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June 16, 2016     Clinch Valley Times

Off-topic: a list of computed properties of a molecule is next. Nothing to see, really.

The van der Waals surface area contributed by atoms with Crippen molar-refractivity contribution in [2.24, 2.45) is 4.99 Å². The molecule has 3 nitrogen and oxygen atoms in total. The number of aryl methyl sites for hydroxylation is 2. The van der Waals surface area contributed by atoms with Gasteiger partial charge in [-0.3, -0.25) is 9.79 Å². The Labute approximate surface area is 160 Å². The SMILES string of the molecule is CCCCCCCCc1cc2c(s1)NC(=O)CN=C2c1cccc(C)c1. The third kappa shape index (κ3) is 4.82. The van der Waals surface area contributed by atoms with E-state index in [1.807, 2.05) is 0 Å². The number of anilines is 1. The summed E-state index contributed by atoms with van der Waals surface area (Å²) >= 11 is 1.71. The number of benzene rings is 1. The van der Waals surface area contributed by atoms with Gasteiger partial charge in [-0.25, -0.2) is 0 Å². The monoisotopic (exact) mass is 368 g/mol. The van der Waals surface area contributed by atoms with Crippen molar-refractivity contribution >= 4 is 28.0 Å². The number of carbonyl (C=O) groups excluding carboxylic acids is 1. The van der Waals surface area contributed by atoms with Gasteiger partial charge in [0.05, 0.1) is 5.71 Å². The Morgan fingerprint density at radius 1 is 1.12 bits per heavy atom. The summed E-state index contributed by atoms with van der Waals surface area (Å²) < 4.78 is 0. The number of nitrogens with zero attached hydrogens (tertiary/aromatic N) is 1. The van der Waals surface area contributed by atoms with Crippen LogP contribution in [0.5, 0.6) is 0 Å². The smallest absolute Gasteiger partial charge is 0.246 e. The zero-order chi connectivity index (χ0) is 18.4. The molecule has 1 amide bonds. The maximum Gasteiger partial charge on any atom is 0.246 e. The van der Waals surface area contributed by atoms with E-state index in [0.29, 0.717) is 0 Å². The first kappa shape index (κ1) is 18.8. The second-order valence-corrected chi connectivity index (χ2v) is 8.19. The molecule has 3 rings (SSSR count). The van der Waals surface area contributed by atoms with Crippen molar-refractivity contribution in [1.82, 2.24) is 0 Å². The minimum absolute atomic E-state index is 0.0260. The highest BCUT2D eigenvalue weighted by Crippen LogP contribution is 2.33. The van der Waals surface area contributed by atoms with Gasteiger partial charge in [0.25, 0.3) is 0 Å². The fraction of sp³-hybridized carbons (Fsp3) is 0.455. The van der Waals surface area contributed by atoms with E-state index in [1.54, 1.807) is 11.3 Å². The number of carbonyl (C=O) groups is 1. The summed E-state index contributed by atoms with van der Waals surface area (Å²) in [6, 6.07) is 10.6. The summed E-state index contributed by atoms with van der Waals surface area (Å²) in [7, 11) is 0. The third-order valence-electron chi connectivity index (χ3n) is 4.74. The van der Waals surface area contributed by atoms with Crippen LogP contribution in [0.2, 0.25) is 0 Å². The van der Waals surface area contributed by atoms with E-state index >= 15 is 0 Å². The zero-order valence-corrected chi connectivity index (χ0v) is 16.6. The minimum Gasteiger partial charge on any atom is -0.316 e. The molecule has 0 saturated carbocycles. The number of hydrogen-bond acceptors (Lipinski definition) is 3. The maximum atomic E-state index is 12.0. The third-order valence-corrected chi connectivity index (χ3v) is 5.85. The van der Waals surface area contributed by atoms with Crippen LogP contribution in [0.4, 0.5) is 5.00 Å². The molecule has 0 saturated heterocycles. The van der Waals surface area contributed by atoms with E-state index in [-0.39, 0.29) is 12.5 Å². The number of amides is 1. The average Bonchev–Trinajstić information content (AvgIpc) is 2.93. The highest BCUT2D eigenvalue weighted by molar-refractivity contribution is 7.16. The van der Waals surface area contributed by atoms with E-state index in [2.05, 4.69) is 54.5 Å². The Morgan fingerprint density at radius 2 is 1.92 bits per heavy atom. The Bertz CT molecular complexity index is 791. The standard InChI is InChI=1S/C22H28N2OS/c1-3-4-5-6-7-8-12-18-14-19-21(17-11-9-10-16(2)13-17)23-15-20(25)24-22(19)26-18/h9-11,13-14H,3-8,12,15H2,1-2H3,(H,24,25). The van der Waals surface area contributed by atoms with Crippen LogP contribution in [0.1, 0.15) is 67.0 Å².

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Page 2 CLINCH VALLEY TIMES St. Paul, Va. Thursday, June 16, 2016 wax.. by Ann Young Gregory A super good group/. Reprinted from June 28, 2007 but don't hold your breath!) Anyway, T-bail is great-- Have you ever noticed that a lot of the organizations, and is also a Clinch River Little League sport, as are, in activities, societal functions and other aspects of our addition to Little League Baseball, Minor League everyday life, day in and day out, are so taken for grant- Baseball, Senior League Baseball, Little League ed by us that we seldom give any one of them a Softball, Minor League Softball and Senior League thought? That thought came to mind when I was sitting Softball. in the meeting room of the new Town Hail Monday What many people don't realize is that the Clinch night, covering the June IDA Board meeting. River Little League, like all duly authorized Little Two dedicated men who are officials of the Clinch League organizations, is very structured. It has its place River Little League appeared before the IDA Board to in the Little League hierarchy, headquartered in request assistance with a project to replace the lighting Williamsport, Pennsylvania and it is required to abide system at the Ma Whitenack Little League Field in St. by stringent rules. In order to maintain that level of par- Paul. That got me thinking, ticipation, the League volunteers can't just show up for Everybody who has ever had a child who participat- games a couple of times a week in the spring. There's a ed in the Clinch River Little League activities realizes duly elected Board, composed of fifteen volunteers, and what a great program it is. I remember when my son these people meet monthly the year around. They're the became a member of the Tigers--he was so excited that ones who are responsible for having adequate playing he was fmaily going to be able to play "real baseball." fields and lighting and keeping all of that in good repair, The great majority of the Tiger team that year was made and for having qualified officials and well prepared and up of boys at the entry level age--so most of them got dedicated coaches and managers. They're responsible to play right away. In David's very first---or maybe it for maintaining the concession stand, for planning and was the second--game, he was hit in the nose by a line implementing all special events, such as state touma- drive, and 'while no bones were broken, there was a lot ments, for purchasing all the equipment, for seeing that of blood, which scared the daylights out of his moth- the players have uniforms--and for raising all of the er--and his father. Not so for David, however. As we money and it takes a lot of it!, to see that those things ran to the field to stop the bleeding and whisk him off can be paid for. Much of the money spent on routine to the doctor, he repeatedly said, "I'm all right, I'm all operational items (such as equipment, and uniforms) is right, I'm all right." And all right he was, and was back provided by yet another category of volunteers--the to play in the next game right on schedule. Baseball has team sponsors and the businesses that purchase fence continued to be a large part of his life--he's been a advertisements. Little League coach and is now an assistant baseball The Clinch River Little League Board isn't one to coach at the high school level, which one seeks election just to have the listing beside I tell you this story to emphasize the positive influ- his or her name--these people agree to meet according ence that the Little League volunteers had on David. to the League schedule, and to take whatever active part His coach early on was the late George Jessee, who was they can to bring about the goals of the League. as kind and caring and nurturing a man with those little So it was that Bob Salyers and Larry Hicks appeared boys as anybody ever could be. I know that his influ- before the IDA Board on Monday to call the Board's ence on David was enormous. The Clinch River Little attention to a lighting problem at Ma Whitenack Little League tends to attract people like that--and have you League Field in St. Paul, to explain the solution which ever stopped to think about how many volunteers it the Board has reached, and to seek some financial help takes to staff the number of teams which serve the 475 in achieving their goal, which is to rid the field of a youngsters that the Clinch River Little League includes potential catastrophe, manifested by deteriorating light at this point? Each team must have a coach and a man- poles. The depth of their explanation of the problem, ager, and most have at least one assistant coach. There their carefully outlined details of the solution, and the are mothers who help with various projects, and almost level of help which they need to complete the project all the mothers take a turn at one time or another in the were illustration enough to see that these people didn't concession stand. They're all volunteers, too, of course, get this plan together in ten n inutes. They and other And what would a basebail/softbail game be without members of the Board have obviously put in some very officials! They, too, are volunteers, long hours and have expended significant effort and My daughter, who was one of the first girls to play previous fund-raising to get to the point where they are Little League baseball the year the courts decreed that now. That doesn't' even take into account the monu- girls could play Little League, too, spent a season or mental job the Clinch River Little League has done in two as one of two coaches of a T-bail team, and that was coordinating the construction of new fields in when I decided that T-ball is my favorite sport. Those Castlewood so that all the teams will have good facili- little tiny guys aren't really concemed with rules or uni= ties--which can be enjoyed in a reasonable time frame. forms :or winning--they just want to play mad have a These are people we don't normally think about very good time. Once I even spotted one picking flowers in much--and we don't acknowledge the depth of their the outfield--turns out he was picking them for his dad, dedication and commitment to the boys and girls of our who was serving as one of the coaches. How natural! area. Next time you see a Clinch River Little League (Picture a 13 year old boy picking flowers for his dad-- volunteer--tell him/her "thanks for all you do!" ---St. Paul Apt--- Continued from Page 1 Paul Apartments will be 3:00 on the afternoon of this day possible. It is the CVTimes will feature celebrated at a formal Thursday, June 16th. YOUR day so come out an article on the building's groundbreaking ceremony Many people have worked and celebrate, history. on the site from 1:00 to behind the scenes to makeNext week's edition of The second floor lobby of the St. Paul A 2012 view of a hallway on the second floor Apartments in 2012 at the building's lowest of the empty St. Paul Apartments. Light at ebb. the end of a tunnel? Clinch River Days Festival winners Clinch River Idol Contest Winners 1st - Lauren Carico & Jacob Woodruff; 2nd Tammy Key; 3rd - Jason "T-Bone" Kilgore "So You Think You Can Dance" Contest Winners 1st - Courtney Ingle; 1st -Danica Tasker/Junior Division;/ 2nd - Doug Owens & Cynthia Viers Southwestminster Dbg Show Winners Best in Show & Most Photogenic - Maybell Owner: Jason Dowd; Best Puppy - Emma - Owner: Brogan Jessee; Ms. Vance (Miss Clinch River "Swallowtail of Virginia"; Congeniality - Scarlett -Days) 1st place Black & White - Owner: Chris Morrison; Presenting Awards: Peyton Russo Award - Tara Best Small Dog - Shelton - Madison Ramsey - Teen Dye - "Miss Ava" Owner: Chris 'Morrison; Miss Clinch River Days; Proficient Division: 1st Best Large Dog & Host Alex Vance Miss place Culture- Mary Heath Favorite - Jed - Owner: ClinchRiver Days "Love"; 1st place Alana Johnson; Cutest Dog Juried Photography Adventure - Bobby Boyd - - Cupid - Owner: Spring Winners "One the A.T."; 1st place Pennington; Most Amateur Division: 1st Landscape- Bobby Boyd - Energetic -Katie - Owner:place Culture- Adam Jones"Church on a Ridge"; 1st Joe Evans; Most Unusual -"A Silent Adventure"; 1st place Flora/Fauna- Peyton Breed - OB - Owner: Steveplace Adventure - Adam Gregory Award - Mildred Evans; Best Dressed - Jones - "Cocoon"; 1st Meade - "Pink Beauty"; 1st Minnie - Owner: Sharon place Landscape- Frances place Black & White - Smith; Best Smile - Marley Wail - "French Garden"; Peyton Russo Award - - Owner: Trent Jones; Best 1 st place Flora/Fauna - Mary Heath - "Love" Vocal Performance Peyton Gregory Award - Best in Show - Adam Brandy Owner: Alex Mary Alice Clay '- Jones-"Cocoon" What it takes to be an effective citizen by Lee H. Hamilton It's so easy in a presi- dential election year to for- get that our System is not about a single person. This year especially, when the dynamics of the presiden- tial contest have dominated news coverage so thor- oughly that even the Senate and House races have largely disappeared from view, the crucial role that citizens play -- apart from serving as voters in the presidential drama -- isn't even an afterthought. Yet effective citizenship is the base on which our representative democracy rests. Our vitality as a country depends on the involvement of millions of people in their neighbor- hoods and communities, in interest groups and civic organizations, in groups agitating for change and groups defending the status quo. So just what constitutes effective citizenship? ' I believe it's made up of sev- eral elements. First, a confident belief that change is possible -- that the country can indeed make progress over time thanks to the efforts both of ordinary people and of political leaders. In his recent speech at Howard University, President Obama noted that by almost every measure, the country has moved for- ward over the last three decades, The poverty rate is down, as are the rates for crime and for teenage pregnancy. More Americans are getting col- lege degrees, more women are working and earning more money, many cities are far healthier than they were in the 1980s. Yes, we've got miles to go on many fronts, but on the whole, I'll take where we stand today over where we stood in the 1980s. Our system is working better for more people than it did then. The people who helped make this happen under- stood two things: that progress was possible, and that it required their efforts. This might seem too obvious even to say, but those who were most effective had an impact because they had the skills to make a difference. I'm talking here about the fundamental ability we should all have as citizens to solve problems in a rep- resentative democracy that's filled with people who have different beliefs, perspectives, and experi- ences. This means know- ing how to work together with all kinds of people, being able to fred common ground, being forthright about aims and methods, forging connections to key officials and other players who can help advance a cause, building consensus, and communicating ideas effectively. I use the word "skills," but in the end, good citi- zenship is as much about temperament as it is about Clinch Valley Times Deadlines: Editorial copy 3 pm Monday Advertising noon Monday ability. Mutual respect, tol- erance, empathy, civility, humility, honesty, resolve -- these are the simple virtues that our nation depends on in its citizens, not because they're nice to see, but because in a vibrant and diverse democ- racy they're crucial for making progress. So is a willingness to step up to challenges. The people who make a differ- ence in our system are the ones who not only identify a problem, but then plunge into fixing it. I frequently hear from people who are exasperat- ed by the obstacles they have to overcome in order to make a difference: fel- low citizens who are igno- rant of the system, politi- cians who are too obtuse or self-interested to see the light, incompe,tence in the bureaucracy, officials pro- tect'mg tuff .... But here's the thing: those obstacles will always be there. You just have to keep plugging away at overcoming them, whether by casting an informed ballot, sitting down with -- or protesting against -- political leaders, or finding the myriad ways you can improve the quali- ty of life for your neigh- bors and fellow Americans. You may already have picked up on the final qual- ity that makes for effective citizenship, and it's a tough one. For the most part, we're not going to solve our challenges in a single generation. So we have to educate our children and those who come after us in the same skill sets I've been talking about. That's because, as I said at the start, our representa- tive democracy is not all about the presidency. We --you, me, and our fellow citizens -- are responsible for the future of our neigh- borhoods and our nation. Unless we all shoulder the obligation to learn the skills we need to shepherd it into the future, and then, teach those skills to others, our country and our system will struggle. Lee Hamilton is a Senior Advisor for the Indiana University Center on Representative Government; a Distinguished Scholar, IU School of Global and International Studies; and a Professor of Practice, IU School of Public and Environmental Affairs. He was a member of the U.S. House of Representatives for 34 years. Clinch Valley Times MEMBER VIRGINIA PRESS ASSOCIATION Published weekly in St. Paul, VA 24283, by the CLINCH VALLEY PUBLISHING CO., INC. The Clinch Valley Times serves the four-cotmty area of Wise, Russell Dickeuson and Scott, with offices and plant located in the CLINCH VALLEY TIMES building, 16541 Russell Street. Periodicals postage is paid at the ~ost Office in St. Paul, VA 24283 Alien Gregoxy Editor/Adv. Susan Trent Adv./Graphics ANNUAL SUBSCRIFFIONS: In advance: $28.50 in Wise and Russell Counties: $30.00 in other 24-zip-codes; elsewhere $32.50. POSTMASTER: send address changes to: Clinch Valley Tin~s, P.O. 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